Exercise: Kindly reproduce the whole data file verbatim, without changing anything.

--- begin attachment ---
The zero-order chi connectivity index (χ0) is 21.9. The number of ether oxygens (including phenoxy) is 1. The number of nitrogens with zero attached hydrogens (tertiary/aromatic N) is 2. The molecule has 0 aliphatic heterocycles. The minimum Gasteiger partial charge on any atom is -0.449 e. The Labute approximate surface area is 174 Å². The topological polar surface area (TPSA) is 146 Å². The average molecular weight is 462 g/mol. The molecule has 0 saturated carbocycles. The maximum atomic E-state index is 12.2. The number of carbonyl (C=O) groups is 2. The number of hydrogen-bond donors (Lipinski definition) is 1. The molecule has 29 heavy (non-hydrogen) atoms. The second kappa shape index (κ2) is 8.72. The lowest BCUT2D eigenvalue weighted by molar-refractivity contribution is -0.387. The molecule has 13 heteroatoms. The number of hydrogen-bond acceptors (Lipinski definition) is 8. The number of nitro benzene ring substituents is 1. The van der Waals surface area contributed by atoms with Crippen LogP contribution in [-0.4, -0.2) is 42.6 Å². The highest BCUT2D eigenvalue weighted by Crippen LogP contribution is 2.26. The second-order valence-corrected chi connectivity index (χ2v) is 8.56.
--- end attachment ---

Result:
The zero-order chi connectivity index (χ0) is 21.9. The number of ether oxygens (including phenoxy) is 1. The number of nitrogens with zero attached hydrogens (tertiary/aromatic N) is 2. The molecule has 0 aliphatic heterocycles. The minimum Gasteiger partial charge on any atom is -0.449 e. The Labute approximate surface area is 174 Å². The topological polar surface area (TPSA) is 146 Å². The average molecular weight is 462 g/mol. The molecule has 0 saturated carbocycles. The maximum atomic E-state index is 12.2. The number of carbonyl (C=O) groups is 2. The number of hydrogen-bond donors (Lipinski definition) is 1. The molecule has 29 heavy (non-hydrogen) atoms. The second kappa shape index (κ2) is 8.72. The lowest BCUT2D eigenvalue weighted by molar-refractivity contribution is -0.387. The molecule has 13 heteroatoms. The number of hydrogen-bond acceptors (Lipinski definition) is 8. The number of nitro benzene ring substituents is 1. The van der Waals surface area contributed by atoms with Crippen LogP contribution in [-0.4, -0.2) is 42.6 Å². The highest BCUT2D eigenvalue weighted by Crippen LogP contribution is 2.26. The second-order valence-corrected chi connectivity index (χ2v) is 8.56.